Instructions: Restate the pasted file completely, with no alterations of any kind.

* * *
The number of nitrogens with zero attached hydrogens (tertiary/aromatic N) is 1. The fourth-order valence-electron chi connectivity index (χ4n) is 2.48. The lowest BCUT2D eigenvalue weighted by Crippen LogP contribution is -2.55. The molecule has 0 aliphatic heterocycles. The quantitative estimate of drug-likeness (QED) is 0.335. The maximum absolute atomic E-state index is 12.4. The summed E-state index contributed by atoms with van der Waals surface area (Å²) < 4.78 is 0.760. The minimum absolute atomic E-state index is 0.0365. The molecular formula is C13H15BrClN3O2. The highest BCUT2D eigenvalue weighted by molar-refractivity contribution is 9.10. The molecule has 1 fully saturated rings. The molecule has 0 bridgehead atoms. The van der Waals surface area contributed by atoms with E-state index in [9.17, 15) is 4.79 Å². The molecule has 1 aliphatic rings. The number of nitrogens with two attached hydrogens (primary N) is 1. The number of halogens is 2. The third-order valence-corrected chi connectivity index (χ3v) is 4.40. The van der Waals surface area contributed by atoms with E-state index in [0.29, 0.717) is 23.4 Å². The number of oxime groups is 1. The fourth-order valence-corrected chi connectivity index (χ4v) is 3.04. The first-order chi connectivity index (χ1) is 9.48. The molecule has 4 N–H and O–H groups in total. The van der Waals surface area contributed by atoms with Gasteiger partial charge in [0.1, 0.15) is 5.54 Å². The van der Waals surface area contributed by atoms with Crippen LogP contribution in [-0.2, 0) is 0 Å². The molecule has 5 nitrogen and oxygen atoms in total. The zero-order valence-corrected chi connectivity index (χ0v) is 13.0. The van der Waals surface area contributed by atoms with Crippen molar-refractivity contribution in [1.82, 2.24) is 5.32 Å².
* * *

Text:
The number of nitrogens with zero attached hydrogens (tertiary/aromatic N) is 1. The fourth-order valence-electron chi connectivity index (χ4n) is 2.48. The lowest BCUT2D eigenvalue weighted by Crippen LogP contribution is -2.55. The molecule has 0 aliphatic heterocycles. The quantitative estimate of drug-likeness (QED) is 0.335. The maximum absolute atomic E-state index is 12.4. The summed E-state index contributed by atoms with van der Waals surface area (Å²) < 4.78 is 0.760. The minimum absolute atomic E-state index is 0.0365. The molecular formula is C13H15BrClN3O2. The highest BCUT2D eigenvalue weighted by molar-refractivity contribution is 9.10. The molecule has 1 fully saturated rings. The molecule has 0 bridgehead atoms. The van der Waals surface area contributed by atoms with E-state index in [9.17, 15) is 4.79 Å². The molecule has 1 aliphatic rings. The number of nitrogens with two attached hydrogens (primary N) is 1. The number of halogens is 2. The third-order valence-corrected chi connectivity index (χ3v) is 4.40. The van der Waals surface area contributed by atoms with E-state index in [0.29, 0.717) is 23.4 Å². The number of oxime groups is 1. The fourth-order valence-corrected chi connectivity index (χ4v) is 3.04. The first-order chi connectivity index (χ1) is 9.48. The molecule has 4 N–H and O–H groups in total. The van der Waals surface area contributed by atoms with Gasteiger partial charge in [0.1, 0.15) is 5.54 Å². The van der Waals surface area contributed by atoms with Crippen LogP contribution in [-0.2, 0) is 0 Å². The molecule has 5 nitrogen and oxygen atoms in total. The zero-order valence-corrected chi connectivity index (χ0v) is 13.0. The van der Waals surface area contributed by atoms with Crippen molar-refractivity contribution in [1.82, 2.24) is 5.32 Å².